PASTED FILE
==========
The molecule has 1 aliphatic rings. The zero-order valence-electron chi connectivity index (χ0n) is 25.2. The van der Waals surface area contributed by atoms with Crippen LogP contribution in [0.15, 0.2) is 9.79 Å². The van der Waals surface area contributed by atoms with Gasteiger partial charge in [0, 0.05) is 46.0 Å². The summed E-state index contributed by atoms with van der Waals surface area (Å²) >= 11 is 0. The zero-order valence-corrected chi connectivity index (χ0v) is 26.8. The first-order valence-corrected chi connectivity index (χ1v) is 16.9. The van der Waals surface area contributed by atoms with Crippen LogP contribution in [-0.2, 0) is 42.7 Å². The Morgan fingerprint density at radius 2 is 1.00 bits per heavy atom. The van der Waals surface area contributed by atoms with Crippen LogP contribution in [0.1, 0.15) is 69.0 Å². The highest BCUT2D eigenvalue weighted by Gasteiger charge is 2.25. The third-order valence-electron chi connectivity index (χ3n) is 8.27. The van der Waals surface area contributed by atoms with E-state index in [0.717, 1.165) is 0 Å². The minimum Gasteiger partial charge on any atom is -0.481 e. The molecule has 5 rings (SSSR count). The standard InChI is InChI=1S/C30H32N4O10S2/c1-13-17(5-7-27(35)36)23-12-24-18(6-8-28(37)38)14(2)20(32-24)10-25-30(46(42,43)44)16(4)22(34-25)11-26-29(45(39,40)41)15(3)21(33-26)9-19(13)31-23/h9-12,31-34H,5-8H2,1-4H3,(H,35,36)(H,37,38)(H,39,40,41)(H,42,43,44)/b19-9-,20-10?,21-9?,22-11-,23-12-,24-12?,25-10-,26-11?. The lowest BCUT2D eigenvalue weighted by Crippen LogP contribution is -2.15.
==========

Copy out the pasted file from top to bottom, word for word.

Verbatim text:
The molecule has 1 aliphatic rings. The zero-order valence-electron chi connectivity index (χ0n) is 25.2. The van der Waals surface area contributed by atoms with Crippen LogP contribution in [0.15, 0.2) is 9.79 Å². The van der Waals surface area contributed by atoms with Gasteiger partial charge in [0, 0.05) is 46.0 Å². The summed E-state index contributed by atoms with van der Waals surface area (Å²) >= 11 is 0. The zero-order valence-corrected chi connectivity index (χ0v) is 26.8. The first-order valence-corrected chi connectivity index (χ1v) is 16.9. The van der Waals surface area contributed by atoms with Crippen LogP contribution in [-0.2, 0) is 42.7 Å². The Morgan fingerprint density at radius 2 is 1.00 bits per heavy atom. The van der Waals surface area contributed by atoms with Crippen LogP contribution in [0.1, 0.15) is 69.0 Å². The highest BCUT2D eigenvalue weighted by Gasteiger charge is 2.25. The third-order valence-electron chi connectivity index (χ3n) is 8.27. The van der Waals surface area contributed by atoms with E-state index in [0.717, 1.165) is 0 Å². The minimum Gasteiger partial charge on any atom is -0.481 e. The molecule has 5 rings (SSSR count). The standard InChI is InChI=1S/C30H32N4O10S2/c1-13-17(5-7-27(35)36)23-12-24-18(6-8-28(37)38)14(2)20(32-24)10-25-30(46(42,43)44)16(4)22(34-25)11-26-29(45(39,40)41)15(3)21(33-26)9-19(13)31-23/h9-12,31-34H,5-8H2,1-4H3,(H,35,36)(H,37,38)(H,39,40,41)(H,42,43,44)/b19-9-,20-10?,21-9?,22-11-,23-12-,24-12?,25-10-,26-11?. The lowest BCUT2D eigenvalue weighted by Crippen LogP contribution is -2.15.